Spring in Practice

Willie Wheeler's Spring blog

Annotation-based Transactions in Spring

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The post shows how to use transaction management annotations in Spring. I’m using Spring 2.5 though these features have been available at least since Spring 2.0.

Spring provides several different approaches to transaction management:

  • Programmatic: You can write your transactions using Java source code directly. Normally you wouldn’t do this unless you needed fine-grained control over some particular transaction.
  • Declarative: You can declare transaction definitions in either a centralized way using XML or in a distributed way using annotations:
    • XML-based: You can configure transactions in Spring’s centralized application context file. Once again you have options:
      • Proxy-based: In this approach you wrap your service beans with transactional proxies. The proxy and the service bean both implement the same Java interface so the application can’t tell them apart. This is a fairly verbose approach with respect to the actual context configuration though there are techniques you can use to streamline the configuration.
      • AOP-based: Here you define AOP aspects to endow your service beans with transactional semantics. Not quite as verbose as the proxy-based approach.
    • Annotation-based: You can use Java 5 annotations to distribute transaction configuration across Java classes.

As the title suggests, this article deals with annotation-based configuration. In my opinion this is the cleanest and most sensible approach: context file configuration is almost nil and the transaction definitions are conveniently located with the service interfaces and/or beans themselves.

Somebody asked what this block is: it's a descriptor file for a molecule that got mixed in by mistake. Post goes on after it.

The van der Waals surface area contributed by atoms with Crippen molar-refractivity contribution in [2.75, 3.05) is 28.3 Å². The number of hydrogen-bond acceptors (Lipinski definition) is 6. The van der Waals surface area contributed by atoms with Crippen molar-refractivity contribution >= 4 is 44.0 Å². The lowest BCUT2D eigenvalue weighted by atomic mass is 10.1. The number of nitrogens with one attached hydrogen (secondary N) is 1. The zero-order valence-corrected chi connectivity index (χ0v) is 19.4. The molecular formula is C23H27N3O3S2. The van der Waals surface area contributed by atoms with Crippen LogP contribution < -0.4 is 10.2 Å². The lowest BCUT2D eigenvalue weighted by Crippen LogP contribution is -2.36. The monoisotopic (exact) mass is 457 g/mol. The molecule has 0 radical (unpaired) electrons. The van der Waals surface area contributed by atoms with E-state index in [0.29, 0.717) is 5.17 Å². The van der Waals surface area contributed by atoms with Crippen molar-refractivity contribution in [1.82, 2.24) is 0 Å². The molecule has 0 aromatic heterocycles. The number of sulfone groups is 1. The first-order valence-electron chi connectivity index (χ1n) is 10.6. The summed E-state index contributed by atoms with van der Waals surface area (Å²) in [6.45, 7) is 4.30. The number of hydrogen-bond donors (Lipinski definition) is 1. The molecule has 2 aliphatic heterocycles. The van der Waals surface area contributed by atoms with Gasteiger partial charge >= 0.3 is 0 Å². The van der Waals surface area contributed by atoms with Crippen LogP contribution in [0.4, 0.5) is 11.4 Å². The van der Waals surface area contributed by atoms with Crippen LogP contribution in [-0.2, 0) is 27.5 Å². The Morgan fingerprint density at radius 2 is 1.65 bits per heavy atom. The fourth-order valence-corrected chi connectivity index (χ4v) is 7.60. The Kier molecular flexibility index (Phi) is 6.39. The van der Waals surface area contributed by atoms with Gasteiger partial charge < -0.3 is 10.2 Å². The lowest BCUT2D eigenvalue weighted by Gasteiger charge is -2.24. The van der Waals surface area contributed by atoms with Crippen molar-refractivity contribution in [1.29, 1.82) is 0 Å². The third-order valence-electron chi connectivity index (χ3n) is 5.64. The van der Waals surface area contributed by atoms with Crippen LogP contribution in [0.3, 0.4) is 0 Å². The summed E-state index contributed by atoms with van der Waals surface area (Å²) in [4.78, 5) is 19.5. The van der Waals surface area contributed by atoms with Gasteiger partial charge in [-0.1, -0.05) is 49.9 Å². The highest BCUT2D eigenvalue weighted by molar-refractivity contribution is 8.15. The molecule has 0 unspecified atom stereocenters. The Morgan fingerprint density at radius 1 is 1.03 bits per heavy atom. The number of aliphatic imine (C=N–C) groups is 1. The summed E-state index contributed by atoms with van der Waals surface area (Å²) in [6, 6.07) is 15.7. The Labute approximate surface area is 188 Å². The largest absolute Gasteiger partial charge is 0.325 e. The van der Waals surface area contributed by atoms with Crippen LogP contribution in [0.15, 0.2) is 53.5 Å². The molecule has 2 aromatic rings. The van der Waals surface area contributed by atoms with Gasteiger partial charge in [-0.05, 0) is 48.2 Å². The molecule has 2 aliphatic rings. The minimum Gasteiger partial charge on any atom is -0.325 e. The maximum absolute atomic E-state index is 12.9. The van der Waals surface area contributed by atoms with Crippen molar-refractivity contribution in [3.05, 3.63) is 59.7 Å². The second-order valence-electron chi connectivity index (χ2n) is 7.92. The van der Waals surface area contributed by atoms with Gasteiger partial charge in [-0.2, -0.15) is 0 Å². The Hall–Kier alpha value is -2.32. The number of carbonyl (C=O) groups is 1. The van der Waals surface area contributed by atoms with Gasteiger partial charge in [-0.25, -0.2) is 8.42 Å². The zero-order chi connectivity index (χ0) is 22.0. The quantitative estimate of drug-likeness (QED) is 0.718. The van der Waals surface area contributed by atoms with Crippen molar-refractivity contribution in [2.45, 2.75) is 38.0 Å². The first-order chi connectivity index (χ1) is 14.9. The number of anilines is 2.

Let’s start with a basic overview of transactions, and then we’ll get to the good stuff.

Transaction basics

Feel free to skip this section if you already understand transactions and just want to see how to define transactions in Spring using annotations.

The core idea behind a transaction is that it’s a complex operation completed as an all-or-nothing set of simpler operations. If one of the simpler operations fails, then none of the operations should be applied.

The classic example is making a purchase, and indeed this is probably where the name “transaction” comes from. There are several steps:

  1. Pull funds from buyer’s account
  2. Add funds to seller’s account
  3. Decrease product inventory

A failure could happen at any of those steps. For example, at step 1, if the buyer doesn’t have enough money, then the transaction should fail. (We wouldn’t add funds to the seller’s account and we wouldn’t decrease product inventory.) At step 2, if the seller’s account has been frozen due to suspected involvement in illegal activities, then the transaction should fail. At step 3, if the product is out of stock, then again the transaction should fail.

That’s just the classic example. There are other examples that are transactions in the technical sense even though a non-technical person wouldn’t normally regard them as transactions per se. For instance, my web site allows end users to submit comments on articles. I have a database table for comments and a separate link table that links comments to their associated articles. (I have it this way because I want to be able to relate comments to other entities as well.) So to add a comment, I need to insert a record into the comment table and then another record into the link table. If either of those inserts fails, then I don’t want to run either one. That’s a transaction too, at least in the narrower technical sense that we’re discussing here.